Aunt Alexandra’s vision of my deportment involved playing with small stove, tea sets, and wearing the Add-A-Pearl necklace she gave me when I was born; furthermore, I should be a ray of sunshine in my father’s lonely life. I suggested that one could be a ray of sunshine in pants just as well, but Aunty said that one had to behave like a sunbeam, that I was born good but had grown progressively worse every year. She hurt my feelings and set my teeth permanently on edge, but when I asked Atticus about it, he said there were already enough sunbeams in the family and to go on about my business, he didn’t mind me much the way I was.

– – To Kill a Mockingbird by Harper Lee

‘Grandma’s a wonderful cook,’ said Francis. ‘She’s gonna teach me how.’

‘Boys don’t cook.’ I giggled at the thought of Jem in an apron.

‘Grandma says all men should learn to cook, that men oughta be careful with their wives and wait on ’em when they don’t feel good,’ said my cousin.

– To Kill a Mockingbird by Harper Lee
the famous ‘to kill a mockingbird’ reference – harper Lee handed atticus the best dialogue of them all. The cautionary tale of killing a mockingbird is the perfect metaphor to warn against the evil of destroying innocence

‘I’d rather you shot at tin cans in the back yard, but I know you’ll go after birds. Shoot all the bluejays you want, if you can hit ’em, but remember it’s a sin to kill a mockingbird.’

That was the only time I ever heard Atticus say it was a sin to do something, and I asked Miss maudie about it.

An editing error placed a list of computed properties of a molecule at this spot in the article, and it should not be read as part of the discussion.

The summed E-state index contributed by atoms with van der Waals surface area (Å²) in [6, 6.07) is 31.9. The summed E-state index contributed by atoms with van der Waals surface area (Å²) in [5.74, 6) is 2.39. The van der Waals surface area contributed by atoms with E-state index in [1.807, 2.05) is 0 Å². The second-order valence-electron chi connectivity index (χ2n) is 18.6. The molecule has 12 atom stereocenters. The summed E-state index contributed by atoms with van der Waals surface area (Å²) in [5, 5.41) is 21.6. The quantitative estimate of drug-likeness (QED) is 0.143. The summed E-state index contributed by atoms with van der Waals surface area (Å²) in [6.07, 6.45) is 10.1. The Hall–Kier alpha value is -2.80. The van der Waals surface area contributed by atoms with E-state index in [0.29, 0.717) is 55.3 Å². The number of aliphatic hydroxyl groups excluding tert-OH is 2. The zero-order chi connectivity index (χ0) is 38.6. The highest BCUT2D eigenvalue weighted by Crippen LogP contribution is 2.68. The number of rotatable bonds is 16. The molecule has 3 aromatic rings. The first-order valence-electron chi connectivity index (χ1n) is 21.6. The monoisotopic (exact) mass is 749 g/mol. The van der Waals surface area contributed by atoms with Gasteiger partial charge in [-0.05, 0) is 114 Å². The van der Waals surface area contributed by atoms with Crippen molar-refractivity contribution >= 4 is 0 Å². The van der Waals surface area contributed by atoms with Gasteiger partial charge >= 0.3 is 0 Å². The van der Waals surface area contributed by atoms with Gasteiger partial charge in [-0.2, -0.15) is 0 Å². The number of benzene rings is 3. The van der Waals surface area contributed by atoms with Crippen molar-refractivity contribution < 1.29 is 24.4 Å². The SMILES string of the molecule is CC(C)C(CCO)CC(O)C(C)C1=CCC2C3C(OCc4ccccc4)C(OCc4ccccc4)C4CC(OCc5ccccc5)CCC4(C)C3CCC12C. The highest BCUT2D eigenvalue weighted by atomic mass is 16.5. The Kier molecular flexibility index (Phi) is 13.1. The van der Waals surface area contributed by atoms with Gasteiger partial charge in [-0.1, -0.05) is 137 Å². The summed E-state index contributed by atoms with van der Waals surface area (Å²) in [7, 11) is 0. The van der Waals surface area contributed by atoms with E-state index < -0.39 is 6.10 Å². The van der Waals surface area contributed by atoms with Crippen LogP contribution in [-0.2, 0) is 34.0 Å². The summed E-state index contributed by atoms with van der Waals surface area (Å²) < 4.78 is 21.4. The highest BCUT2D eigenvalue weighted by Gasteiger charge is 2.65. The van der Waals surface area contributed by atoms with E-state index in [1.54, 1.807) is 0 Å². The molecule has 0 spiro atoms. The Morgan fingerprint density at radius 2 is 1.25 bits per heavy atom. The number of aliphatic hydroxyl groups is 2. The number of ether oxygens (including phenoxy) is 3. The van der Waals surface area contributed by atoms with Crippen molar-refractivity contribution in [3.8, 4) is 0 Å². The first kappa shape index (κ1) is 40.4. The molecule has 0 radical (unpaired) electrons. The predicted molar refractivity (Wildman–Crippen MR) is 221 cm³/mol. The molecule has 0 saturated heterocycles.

‘Your father’s right,’ she said. ‘Mockingbird don’t do one thing but make music for us to enjoy. They don’t eat up people’s gardens, don’t nest in corncribs, they don’t do one thing but sing their hearts out for us. That’s why it’s a sin to kill a mockingbird.’

– To Kill a Mockingbird by Harper Lee
a subtle voice against hunting for sport and killing helpless creatures – atticus has been infused with qualities so noble that he has become the example of how a man (human-being) should behave

I think maybe he put his gun down when he realized that God has given him an unfair advantage over most living things. I guess he decided he wouldn’t shoot till he had to, and he had to today.’

‘Looks like he’d be proud of it,’ I said.

‘People in their right minds never take pride in their talents,’ said Miss Maudie.

– To Kill a Mockingbird by Harper Lee
Perfectly-timed light comic moments – harper lee has spread several giggle-worthy moments/dialogues exactly where a reader might need those

Just-in-your-own-words was, Mr. Gilmer’s trade-mark. We often wondered who else’s words Mr. Gilmer was afraid his witness might employ.

– To Kill a Mockingbird by Harper Lee
A polite, yet emotional, plea to break the chain of abuse against black people – To kill a mockingbird by harper lee simply establishes the much-needed ‘black lives matter’ message through a beautiful story

‘Cry about the simple hell people give other people — without even thinking. Cry about the hell white people give coloured folks, without even stopping to think that they’re people, too.’

‘Atticus says cheatin’ a coloured man is ten times worse than cheatin’ a white man,’ I muttered. ‘Says it’s the worst thing you can do.’

– To Kill a Mockingbird by Harper Lee